top of page

Will Facial Recognition Bring the End of CAPTCHA?

By now, you’ve probably seen that viral image of a Chinese policewoman wearing a pair of high tech glasses. You know, this one.

Police officers in Zhengzhou, the capital of Henan province, are testing out new smart glasses as a way to identify potential suspects. The glasses capture facial data which is sent to an internal criminal database for comparison. So far, over 30 people have been arrested due to positive matches, thanks to the smart glasses’ somewhat unnerving accuracy.

In the not-too-distant past, this kind of tech was merely the stuff of science fiction. But facial recognition technology is gaining traction like never before, with advancements in A.I. and machine learning leading the charge. And now, some argue that facial recognition could replace something we all love to hate: CAPTCHA tests.

Built on Biometrics...

To see how facial recognition might take traditional CAPTCHA’s place, we first need to understand how the technology works.

Facial recognition stems from biometrics, a form of technology that helps identify people based on physical characteristics or behavior. Voice recognition, fingerprint matching, and iris scanning all fall under the biometrics umbrella.

Let’s pretend you’re trying to unlock your smartphone via facial authentication. To properly identify you, the facial recognition software needs to detect certain features on your face. The features, called nodal points, may include the distance between your eyes, your nose length, your cheekbone shape, and your jaw width.

Based on images captured by your smartphone’s camera, the software analyzes the distance between the nodal points and creates a map of your face. Known as a faceprint, the map looks like a complicated connect-the-dot puzzle. The software compares the faceprint with others already in its database, looking for a positive ID.  

In most cases, if the software finds a match, it’ll unlock your phone. If not, it might prompt you to do something else to prove you’re you, like entering a unique password or PIN number.

Lots of services have already replaced traditional CAPTCHA tests with facial authentication to prove that users are human, not bots. Several banks, including Chase and USAA, let users sign into their mobile accounts with a selfie. Apple Pay now supports facial authenticated payments for iPhone X owners.

...But Not Without Problems

At first glance, facial recognition authentication seems pretty foolproof. Smiling for a camera is a lot easier than typing in long passwords or trying to read blurry, warped text. And since (mostly) everyone has unique facial features, it seems the chances of someone, let alone a bot, hacking into accounts or making purchases are slim.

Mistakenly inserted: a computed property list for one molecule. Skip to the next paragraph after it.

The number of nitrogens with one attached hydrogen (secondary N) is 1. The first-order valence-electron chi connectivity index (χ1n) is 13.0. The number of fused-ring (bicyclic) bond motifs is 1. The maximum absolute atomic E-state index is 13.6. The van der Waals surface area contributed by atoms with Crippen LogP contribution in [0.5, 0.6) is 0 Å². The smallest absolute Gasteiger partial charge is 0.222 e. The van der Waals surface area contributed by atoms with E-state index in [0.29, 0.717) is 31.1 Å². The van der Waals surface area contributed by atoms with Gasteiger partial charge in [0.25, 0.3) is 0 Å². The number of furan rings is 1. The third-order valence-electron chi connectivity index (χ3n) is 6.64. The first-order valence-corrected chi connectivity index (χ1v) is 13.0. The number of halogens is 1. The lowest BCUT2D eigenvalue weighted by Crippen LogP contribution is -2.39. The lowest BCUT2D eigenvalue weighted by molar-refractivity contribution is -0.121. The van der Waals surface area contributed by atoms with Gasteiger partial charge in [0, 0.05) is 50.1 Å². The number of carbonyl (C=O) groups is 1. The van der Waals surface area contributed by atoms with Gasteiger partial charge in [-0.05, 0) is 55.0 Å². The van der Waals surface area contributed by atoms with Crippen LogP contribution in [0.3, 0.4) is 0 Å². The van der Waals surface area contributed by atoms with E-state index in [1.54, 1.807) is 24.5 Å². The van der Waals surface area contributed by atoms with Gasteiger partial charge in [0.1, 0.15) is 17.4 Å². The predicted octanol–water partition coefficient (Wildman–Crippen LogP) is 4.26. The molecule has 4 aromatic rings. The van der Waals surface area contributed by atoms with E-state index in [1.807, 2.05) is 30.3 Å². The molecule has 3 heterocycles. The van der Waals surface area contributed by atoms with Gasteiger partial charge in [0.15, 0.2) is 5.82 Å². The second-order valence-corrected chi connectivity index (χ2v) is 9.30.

Unfortunately, that isn’t quite the case. Facial recognition services can be tricked using a number of unconventional but effective methods. For one, you can defeat the weakest facial authentication systems simply by holding up a victim’s photo to the camera.

You could also put on glasses and impersonate someone else. In 2016, a team at Carnegie Mellon found that facial recognition software “learns” by analyzing patterns of pixels based on data collected from faceprints. So, to trick the software, they printed different patterns on the glasses’ frames to make the software "see” specific people.

If you’re feeling extra ambitious, you can even “steal” someone’s face completely. Researchers from Stanford, Max Planck, and Erlangen-Nuremberg created a system called Face2Face that manipulates existing video in real-time, letting users control the facial expressions of a person in the target video. See this in action in the clip below:

Finding Solutions

Even though people found methods to fake out facial authentication systems, others created ways to strengthen them. A Georgia Institute of Technology research team developed what they call rtCaptcha (Real Time CAPTCHA), a system that pairs facial recognition with encoded CAPTCHA puzzles.

Strong facial authentication tests ask users to blink or smile to prove they’re actually real (and not a photo, as mentioned above). But software like Face2Face can spoof the required physical actions, thwarting the authentication system.

rtCaptcha works to prevent that from happening. Instead of prompting users to blink, rtCaptcha presents a CAPTCHA puzzle for them to read out loud. So, now not only would attackers need to present a face, they’d also have to answer a question.

In case that wasn’t enough, rtCaptcha adds another layer on top of that. Users only have a few seconds to answer. Hypothetically, the time is too short for A.I. and human attackers working through software to both analyze the CAPTCHA puzzle and generate the correct response.

Although rtCaptcha is in its early stages, it offers a valid solution for making existing facial authentication systems more secure.

Facing the Future

Despite its current limitations and security flaws, facial recognition looks poised to overshadow traditional CAPTCHA tests, especially as the Internet of Things and other devices adopt the technology. And until the technology can be completely secured, expect old school methods like CAPTCHA to stick around for a little while longer.

This post originally appeared on Anura.

bottom of page